We didn’t experience or see very much of Cleveland nor of the famed Cleveland Clinic. As we returned home the following day we thanked God for His provision for us, and for placing our son John into the skilled hands of the heart doctors of world-famous Cleveland Clinic. It was an expensive 2 day outing, but well-worth the cost.

Dr. John

 

The Evangelist Gives An Invitation

Revival Preacher

Evangelistic revivals are fast becoming events of a past generation in the modern church. I am old enough to remember when a scheduled revival meeting would begin on a Sunday morning continuing through the following Saturday evening, and if the meeting was successful it  might be extended for another week. As time progressed the usual revival of the 1980’s and 1990’s was reduced to a Sunday morning through Wednesday night. Fewer and fewer churches after the 1990’s even scheduled evangelists to come preach, until now only a very few pastors consider an evangelistic revival a relevant event for their church. I believe the church is missing a very significant tool for outreach evangelism, which for many decades was responsible for tens of thousands of spiritually dead sinners to make lasting professions of faith. I use the term lasting because one of the arguments against revivals is many recorded professions of faith from the past were simply emotional responses to high pressure techniques of over-zealous evangelists.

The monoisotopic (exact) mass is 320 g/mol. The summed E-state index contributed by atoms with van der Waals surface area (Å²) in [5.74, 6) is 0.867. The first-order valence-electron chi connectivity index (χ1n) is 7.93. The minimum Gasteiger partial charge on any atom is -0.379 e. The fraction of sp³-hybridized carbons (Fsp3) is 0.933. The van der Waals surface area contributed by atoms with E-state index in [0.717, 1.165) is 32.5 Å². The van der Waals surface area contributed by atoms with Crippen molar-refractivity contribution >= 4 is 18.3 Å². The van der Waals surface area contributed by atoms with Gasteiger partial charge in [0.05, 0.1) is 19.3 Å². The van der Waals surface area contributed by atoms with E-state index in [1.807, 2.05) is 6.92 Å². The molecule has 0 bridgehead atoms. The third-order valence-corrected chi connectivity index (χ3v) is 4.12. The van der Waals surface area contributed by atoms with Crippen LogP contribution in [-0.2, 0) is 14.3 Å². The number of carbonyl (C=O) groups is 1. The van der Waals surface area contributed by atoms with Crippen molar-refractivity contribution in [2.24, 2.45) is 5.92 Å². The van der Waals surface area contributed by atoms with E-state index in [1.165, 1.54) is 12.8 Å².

In a previous post I related the account of my friend Rev. Anton (Buddy) Uth’s first evangelistic visit. He was a college student at Ouachita Baptist University at the time, and upon graduation went to seminary to receive his M Div. degree at Southwestern Baptist Theological Seminary. He pastored many Southern Baptist churches in the south during his years of ministry. I was privileged to know and love him because his son David, who is Senior Pastor of First Baptist Church Orlando is married to our niece Rachel Moore. Brother David became our pastor at Immanuel Baptist Church in El Dorado for a 5 year period in the 1990’s. Besides being a wonderful pastor-shepherd, Brother Buddy could tell some of the most interesting and hilarious stories of any pastor I have known. I always thought one of his best stories concerned a visiting evangelist.

I don’t recall Brother Buddy revealing the name of the evangelist, and this account might well have been the first time this man had preached in one of his churches. In the modern church very few pastors wear a coat and tie, but in the majority of Southern Baptist churches prior to 2000, it would have been unthinkable for a pastor or evangelist to wear anything but a coat and tie. This evangelist had on his nicest suit and came fully prepared to lead a successful meeting.

For the initial service on Sunday morning Brother Buddy didn’t recognize prior to walking onto the platform with the evangelist, the visitor had failed to close the zipper of his pants. The visitor; however recognized his own mistake when he sat in his chair on the platform while the choir was singing the opening anthem. This was certainly not the time to close a zipper with all the congregants  watching the activities behind him. The preacher thought he could easily close his zipper when he stood to preach standing behind the pulpit, and the action would not be noticed by even the most observant viewer.